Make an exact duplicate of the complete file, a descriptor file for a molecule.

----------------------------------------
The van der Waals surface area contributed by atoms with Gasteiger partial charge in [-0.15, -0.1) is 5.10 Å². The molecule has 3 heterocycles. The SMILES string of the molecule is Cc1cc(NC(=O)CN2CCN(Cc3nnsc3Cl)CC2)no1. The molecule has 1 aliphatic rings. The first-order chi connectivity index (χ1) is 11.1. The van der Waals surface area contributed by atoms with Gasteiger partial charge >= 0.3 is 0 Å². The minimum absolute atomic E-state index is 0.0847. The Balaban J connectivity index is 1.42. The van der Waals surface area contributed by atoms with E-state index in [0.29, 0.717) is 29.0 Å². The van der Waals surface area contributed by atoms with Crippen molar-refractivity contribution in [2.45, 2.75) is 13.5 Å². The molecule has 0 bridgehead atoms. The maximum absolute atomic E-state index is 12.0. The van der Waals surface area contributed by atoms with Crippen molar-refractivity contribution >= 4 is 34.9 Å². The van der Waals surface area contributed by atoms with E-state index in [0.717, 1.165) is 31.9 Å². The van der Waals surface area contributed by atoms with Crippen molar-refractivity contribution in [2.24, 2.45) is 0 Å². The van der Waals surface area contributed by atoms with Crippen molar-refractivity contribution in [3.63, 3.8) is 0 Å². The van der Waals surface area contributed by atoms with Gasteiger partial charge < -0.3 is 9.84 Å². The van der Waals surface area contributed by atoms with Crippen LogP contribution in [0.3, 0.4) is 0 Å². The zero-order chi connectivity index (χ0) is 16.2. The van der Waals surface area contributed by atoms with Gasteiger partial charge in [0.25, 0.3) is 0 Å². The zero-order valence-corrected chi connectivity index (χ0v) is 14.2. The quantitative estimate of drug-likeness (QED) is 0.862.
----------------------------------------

The van der Waals surface area contributed by atoms with Gasteiger partial charge in [-0.15, -0.1) is 5.10 Å². The molecule has 3 heterocycles. The SMILES string of the molecule is Cc1cc(NC(=O)CN2CCN(Cc3nnsc3Cl)CC2)no1. The molecule has 1 aliphatic rings. The first-order chi connectivity index (χ1) is 11.1. The van der Waals surface area contributed by atoms with Gasteiger partial charge >= 0.3 is 0 Å². The minimum absolute atomic E-state index is 0.0847. The Balaban J connectivity index is 1.42. The van der Waals surface area contributed by atoms with E-state index in [0.29, 0.717) is 29.0 Å². The van der Waals surface area contributed by atoms with Crippen molar-refractivity contribution in [2.45, 2.75) is 13.5 Å². The molecule has 0 bridgehead atoms. The maximum absolute atomic E-state index is 12.0. The van der Waals surface area contributed by atoms with Crippen molar-refractivity contribution >= 4 is 34.9 Å². The van der Waals surface area contributed by atoms with E-state index in [0.717, 1.165) is 31.9 Å². The van der Waals surface area contributed by atoms with Crippen molar-refractivity contribution in [2.24, 2.45) is 0 Å². The van der Waals surface area contributed by atoms with Crippen molar-refractivity contribution in [3.63, 3.8) is 0 Å². The van der Waals surface area contributed by atoms with Gasteiger partial charge < -0.3 is 9.84 Å². The van der Waals surface area contributed by atoms with Crippen LogP contribution in [0.3, 0.4) is 0 Å². The zero-order chi connectivity index (χ0) is 16.2. The van der Waals surface area contributed by atoms with Gasteiger partial charge in [0.25, 0.3) is 0 Å². The zero-order valence-corrected chi connectivity index (χ0v) is 14.2. The quantitative estimate of drug-likeness (QED) is 0.862.